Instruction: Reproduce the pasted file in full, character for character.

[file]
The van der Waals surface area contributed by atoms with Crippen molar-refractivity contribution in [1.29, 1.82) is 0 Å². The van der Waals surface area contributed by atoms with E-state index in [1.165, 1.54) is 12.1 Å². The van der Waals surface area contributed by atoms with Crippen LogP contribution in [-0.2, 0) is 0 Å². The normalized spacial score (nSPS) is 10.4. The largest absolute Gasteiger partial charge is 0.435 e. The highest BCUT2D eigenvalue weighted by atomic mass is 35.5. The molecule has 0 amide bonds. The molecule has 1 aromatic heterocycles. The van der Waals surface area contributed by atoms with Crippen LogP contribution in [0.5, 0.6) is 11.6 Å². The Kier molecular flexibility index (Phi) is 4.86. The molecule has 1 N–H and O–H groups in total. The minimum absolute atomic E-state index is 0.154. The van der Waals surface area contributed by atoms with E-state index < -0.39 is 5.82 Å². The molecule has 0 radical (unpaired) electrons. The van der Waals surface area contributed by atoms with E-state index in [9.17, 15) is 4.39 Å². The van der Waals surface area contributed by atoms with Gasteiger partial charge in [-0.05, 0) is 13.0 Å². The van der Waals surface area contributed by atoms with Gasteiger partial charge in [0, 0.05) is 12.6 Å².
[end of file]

The van der Waals surface area contributed by atoms with Crippen molar-refractivity contribution in [1.29, 1.82) is 0 Å². The van der Waals surface area contributed by atoms with E-state index in [1.165, 1.54) is 12.1 Å². The van der Waals surface area contributed by atoms with Crippen LogP contribution in [-0.2, 0) is 0 Å². The normalized spacial score (nSPS) is 10.4. The largest absolute Gasteiger partial charge is 0.435 e. The highest BCUT2D eigenvalue weighted by atomic mass is 35.5. The molecule has 0 amide bonds. The molecule has 1 aromatic heterocycles. The van der Waals surface area contributed by atoms with Crippen LogP contribution in [0.5, 0.6) is 11.6 Å². The Kier molecular flexibility index (Phi) is 4.86. The molecule has 1 N–H and O–H groups in total. The minimum absolute atomic E-state index is 0.154. The van der Waals surface area contributed by atoms with E-state index < -0.39 is 5.82 Å². The molecule has 0 radical (unpaired) electrons. The van der Waals surface area contributed by atoms with E-state index in [9.17, 15) is 4.39 Å². The van der Waals surface area contributed by atoms with Gasteiger partial charge in [-0.05, 0) is 13.0 Å². The van der Waals surface area contributed by atoms with Gasteiger partial charge in [0, 0.05) is 12.6 Å².